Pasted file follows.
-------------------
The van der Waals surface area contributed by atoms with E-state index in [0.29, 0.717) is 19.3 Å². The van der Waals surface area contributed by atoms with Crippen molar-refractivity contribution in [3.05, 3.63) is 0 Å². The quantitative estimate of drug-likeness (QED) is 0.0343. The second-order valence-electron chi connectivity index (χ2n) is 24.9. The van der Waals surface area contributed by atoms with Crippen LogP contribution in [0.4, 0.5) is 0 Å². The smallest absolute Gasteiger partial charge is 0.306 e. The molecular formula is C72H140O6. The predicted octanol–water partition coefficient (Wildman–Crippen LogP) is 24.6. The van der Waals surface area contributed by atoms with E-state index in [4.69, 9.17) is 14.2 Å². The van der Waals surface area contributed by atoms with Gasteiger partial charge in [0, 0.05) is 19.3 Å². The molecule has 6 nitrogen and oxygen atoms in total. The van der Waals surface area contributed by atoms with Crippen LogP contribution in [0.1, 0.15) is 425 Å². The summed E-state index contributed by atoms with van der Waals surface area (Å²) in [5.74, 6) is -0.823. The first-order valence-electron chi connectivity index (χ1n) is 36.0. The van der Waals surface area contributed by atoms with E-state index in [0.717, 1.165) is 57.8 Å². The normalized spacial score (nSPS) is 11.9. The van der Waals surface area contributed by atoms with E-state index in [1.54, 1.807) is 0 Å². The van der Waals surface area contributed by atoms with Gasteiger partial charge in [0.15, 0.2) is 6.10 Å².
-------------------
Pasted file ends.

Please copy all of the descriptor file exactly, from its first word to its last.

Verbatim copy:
The van der Waals surface area contributed by atoms with E-state index in [0.29, 0.717) is 19.3 Å². The van der Waals surface area contributed by atoms with Crippen molar-refractivity contribution in [3.05, 3.63) is 0 Å². The quantitative estimate of drug-likeness (QED) is 0.0343. The second-order valence-electron chi connectivity index (χ2n) is 24.9. The van der Waals surface area contributed by atoms with Crippen LogP contribution in [0.4, 0.5) is 0 Å². The smallest absolute Gasteiger partial charge is 0.306 e. The molecular formula is C72H140O6. The predicted octanol–water partition coefficient (Wildman–Crippen LogP) is 24.6. The van der Waals surface area contributed by atoms with E-state index in [4.69, 9.17) is 14.2 Å². The van der Waals surface area contributed by atoms with Gasteiger partial charge in [0, 0.05) is 19.3 Å². The molecule has 6 nitrogen and oxygen atoms in total. The van der Waals surface area contributed by atoms with Crippen LogP contribution in [0.1, 0.15) is 425 Å². The summed E-state index contributed by atoms with van der Waals surface area (Å²) in [5.74, 6) is -0.823. The first-order valence-electron chi connectivity index (χ1n) is 36.0. The van der Waals surface area contributed by atoms with E-state index in [0.717, 1.165) is 57.8 Å². The normalized spacial score (nSPS) is 11.9. The van der Waals surface area contributed by atoms with E-state index in [1.54, 1.807) is 0 Å². The van der Waals surface area contributed by atoms with Gasteiger partial charge in [0.15, 0.2) is 6.10 Å².